|View single post by in media res|
|Posted: Fri Sep 3rd, 2010 04:38 am||
in media res
|Below is a letter I wrote to the City of Chicago Traffic Bureau to contest a ticket I received after being at an audition in early August.
When I got the ticket, I initially said to my friend, Fred, who had been at an audition with me, "Well, what the eff? 50 bucks down the drain. City living."
He replied, "Hey, fifty bucks is fifty bucks."
Thus the letter below with factual dialogue. I think it won the day!
You have to understand, the city is not giving an inch on anything. "The City that works" - or used to work - is broke and in hallucinagenic, exponential debt through negligence, endemic institutional corruption and irresponsibility.
The city whose motto is "Where's Mine" is finding there is little "mine" to be had anymore. As one writer said, "they used to know how to milk the cow. But now they have killed the cow." It's teats have been shriveled and sucked dry.
So, they are doing anything to make a buck - even deceiving people on the posting of temporary Street-Cleaning signs. I know people who have gone down to court and had live hearings with their photos for parking tickets and been denied.
But in my postal mail letter appeal, I used their own posted online "photo evidence" against them. I rested my case on their own evidence. And, I got an honest adjudicator! Amazing. Startling.
I was thrilled. But then I think of all the other poor suckers mentioned in the letter that got ticketed that day who did not try to fight City Hall. Maybe I will send this to a newspaper columnist just for fun.
So, today, the actors won! Below is the letter.
AUGUST XX, 2010
To: Traffic Ticket Appeals
RE: ############ Date: 8-X-2010
CONTENTION ISSUE: #3 as listed on the envelope accompanying this contestation notice: “#3. The relevant signs prohibiting or restricting parking were missing or obscured.” (PLEASE NOTE THE TERM “RELEVANT SIGNS” IN THE PLURAL as that is part of my contention.)
I was walking back to my car with a friend, Fred, who had an appointment at the same business I had on Washington Street, and I had offered him a ride to Clark and Division, where he works, on my way back up to my house. As we approached the car on Sangamon, this was the dialogue:
Fred: Hey, you got a ticket.
Me: What for?
Fred: Street cleaning.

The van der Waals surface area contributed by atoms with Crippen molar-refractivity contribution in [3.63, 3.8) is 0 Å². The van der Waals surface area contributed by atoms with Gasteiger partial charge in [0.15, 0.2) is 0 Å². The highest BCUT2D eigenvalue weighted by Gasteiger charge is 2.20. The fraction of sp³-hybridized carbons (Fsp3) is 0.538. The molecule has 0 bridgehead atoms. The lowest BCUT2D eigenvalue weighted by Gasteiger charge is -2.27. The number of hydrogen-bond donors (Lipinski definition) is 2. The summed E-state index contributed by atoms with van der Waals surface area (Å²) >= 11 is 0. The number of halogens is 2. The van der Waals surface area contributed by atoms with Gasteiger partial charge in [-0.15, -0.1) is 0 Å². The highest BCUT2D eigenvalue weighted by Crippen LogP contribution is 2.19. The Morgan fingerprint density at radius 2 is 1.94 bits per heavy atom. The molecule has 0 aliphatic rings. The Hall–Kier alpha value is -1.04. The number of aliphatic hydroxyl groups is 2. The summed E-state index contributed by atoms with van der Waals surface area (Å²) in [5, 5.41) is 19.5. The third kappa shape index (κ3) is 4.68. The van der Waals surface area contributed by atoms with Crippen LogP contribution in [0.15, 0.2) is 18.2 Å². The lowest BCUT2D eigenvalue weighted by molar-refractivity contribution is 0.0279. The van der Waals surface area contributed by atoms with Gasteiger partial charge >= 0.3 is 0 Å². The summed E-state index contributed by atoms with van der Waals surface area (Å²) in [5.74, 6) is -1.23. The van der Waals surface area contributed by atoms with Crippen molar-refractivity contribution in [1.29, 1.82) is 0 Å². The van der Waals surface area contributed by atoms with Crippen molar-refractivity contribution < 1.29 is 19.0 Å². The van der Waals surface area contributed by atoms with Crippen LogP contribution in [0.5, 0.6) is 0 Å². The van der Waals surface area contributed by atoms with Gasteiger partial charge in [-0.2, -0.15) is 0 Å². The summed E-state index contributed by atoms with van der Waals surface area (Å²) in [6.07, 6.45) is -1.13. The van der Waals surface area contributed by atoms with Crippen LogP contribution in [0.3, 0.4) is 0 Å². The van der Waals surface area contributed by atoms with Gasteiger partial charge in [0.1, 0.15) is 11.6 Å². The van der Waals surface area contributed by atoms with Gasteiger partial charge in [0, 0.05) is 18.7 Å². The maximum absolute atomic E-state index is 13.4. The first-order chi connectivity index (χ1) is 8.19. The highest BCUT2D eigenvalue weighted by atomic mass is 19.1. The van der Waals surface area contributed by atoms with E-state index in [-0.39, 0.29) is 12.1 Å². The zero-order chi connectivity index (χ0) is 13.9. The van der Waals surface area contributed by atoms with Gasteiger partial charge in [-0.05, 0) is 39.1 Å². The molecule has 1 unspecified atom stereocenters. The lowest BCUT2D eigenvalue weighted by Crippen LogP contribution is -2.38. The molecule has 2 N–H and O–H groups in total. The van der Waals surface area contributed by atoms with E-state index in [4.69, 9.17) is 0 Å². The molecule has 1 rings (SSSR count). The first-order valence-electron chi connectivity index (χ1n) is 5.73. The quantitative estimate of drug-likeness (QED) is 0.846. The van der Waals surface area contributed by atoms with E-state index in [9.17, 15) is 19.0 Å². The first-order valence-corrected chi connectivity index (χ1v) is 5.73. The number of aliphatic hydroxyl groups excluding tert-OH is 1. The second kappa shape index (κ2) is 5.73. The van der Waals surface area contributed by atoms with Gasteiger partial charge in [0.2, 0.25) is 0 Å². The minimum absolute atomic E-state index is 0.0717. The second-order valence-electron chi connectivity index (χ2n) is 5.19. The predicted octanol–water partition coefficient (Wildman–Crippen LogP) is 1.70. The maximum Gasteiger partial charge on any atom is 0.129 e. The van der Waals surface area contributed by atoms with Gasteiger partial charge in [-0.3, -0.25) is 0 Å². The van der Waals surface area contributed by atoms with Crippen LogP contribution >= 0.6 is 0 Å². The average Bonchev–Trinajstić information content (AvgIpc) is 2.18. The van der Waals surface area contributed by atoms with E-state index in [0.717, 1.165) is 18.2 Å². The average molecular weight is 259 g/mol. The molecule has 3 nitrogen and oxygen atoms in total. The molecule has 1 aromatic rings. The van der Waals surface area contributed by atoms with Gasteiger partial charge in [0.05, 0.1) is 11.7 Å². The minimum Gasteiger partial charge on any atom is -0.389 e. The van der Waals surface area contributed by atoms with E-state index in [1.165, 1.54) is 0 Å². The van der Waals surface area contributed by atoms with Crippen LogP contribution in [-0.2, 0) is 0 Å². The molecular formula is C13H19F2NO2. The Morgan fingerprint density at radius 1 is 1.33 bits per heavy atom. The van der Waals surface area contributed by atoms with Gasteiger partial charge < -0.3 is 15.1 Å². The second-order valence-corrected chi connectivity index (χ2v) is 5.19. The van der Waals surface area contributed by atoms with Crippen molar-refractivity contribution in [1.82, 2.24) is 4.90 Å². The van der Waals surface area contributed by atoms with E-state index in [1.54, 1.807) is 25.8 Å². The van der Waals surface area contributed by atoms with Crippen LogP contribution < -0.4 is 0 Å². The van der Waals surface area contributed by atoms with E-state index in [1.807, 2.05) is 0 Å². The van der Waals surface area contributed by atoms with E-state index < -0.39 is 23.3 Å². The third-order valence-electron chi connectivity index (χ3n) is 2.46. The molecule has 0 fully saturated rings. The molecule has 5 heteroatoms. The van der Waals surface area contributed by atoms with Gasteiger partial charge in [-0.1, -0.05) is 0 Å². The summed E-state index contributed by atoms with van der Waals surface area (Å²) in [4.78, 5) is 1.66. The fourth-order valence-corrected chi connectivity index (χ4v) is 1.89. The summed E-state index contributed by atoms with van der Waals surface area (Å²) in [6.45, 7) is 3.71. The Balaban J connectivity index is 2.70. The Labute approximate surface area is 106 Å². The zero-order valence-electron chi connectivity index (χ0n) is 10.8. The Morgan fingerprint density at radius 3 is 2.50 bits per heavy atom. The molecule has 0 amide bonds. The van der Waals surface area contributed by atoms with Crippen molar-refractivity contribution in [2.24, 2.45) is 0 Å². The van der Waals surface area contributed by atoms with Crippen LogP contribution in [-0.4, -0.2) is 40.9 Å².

Fred: Where are the signs?
Me: Yeah, where are the signs?
Then we looked up and down the street and walked part way up and down the street and could not see any signs posted for “Street Cleaning.” Then Fred finally saw one, and only one sign on the entire block, and posted only in the middle of the block. Traditionally signs for “Street Cleaning” are posted from the beginning of the block and down the block facing outward toward the street at specified intervals (most likely spelled out by City Ordinance) so drivers on the street can see and be aware of the signs.
Now get this, the singular sign on Sangamon was facing the sidewalk. 180 degrees from the street. In other words, the sign was displayed backwards and totally opposite to its intended audience. Should not signs posted thusly have read “”Sidewalk Cleaning?” And, oddly, every car parked on the street to the north of me also had tickets on them. Most likely because the lone and only “Street Cleaning” sign incorrectly was posted 180 degrees in the opposite direction.
Also, I reiterate, signs were not numerous enough. (I am sure there is a City ordinance that states how many and how far apart they are to be spaced.) In forty years of driving I have never seen a street sign - meant to be seen by someone driving on the street - posted only for the view of a pedestrian to read on the sidewalk!
I think the picture currently posted on your own website as photo evidence against me (as of the date of this letter) totally corroborates my story. “A picture says a thousand words.” Someone made a mistake in the posting of the lone sign. I had taken other photos on my cell phone, but when I went to the City of Chicago’s own violation website and saw the photo as the City’s “photo evidence” to be in total agreement with what I have stated above, I saw no need to submit any other photographic evidence.
No one from the street could have seen the sign. No driver in good faith would ever know there was a street cleaning. (Evidenced by the number of other vehicles similarly ticketed.) And a pedestrian on the sidewalk would not even be concerned.
I believe I am totally innocent, especially as I still had an hour to go on my meter when we returned to the car.
in media res
Last edited on Fri Sep 3rd, 2010 05:05 am by in media res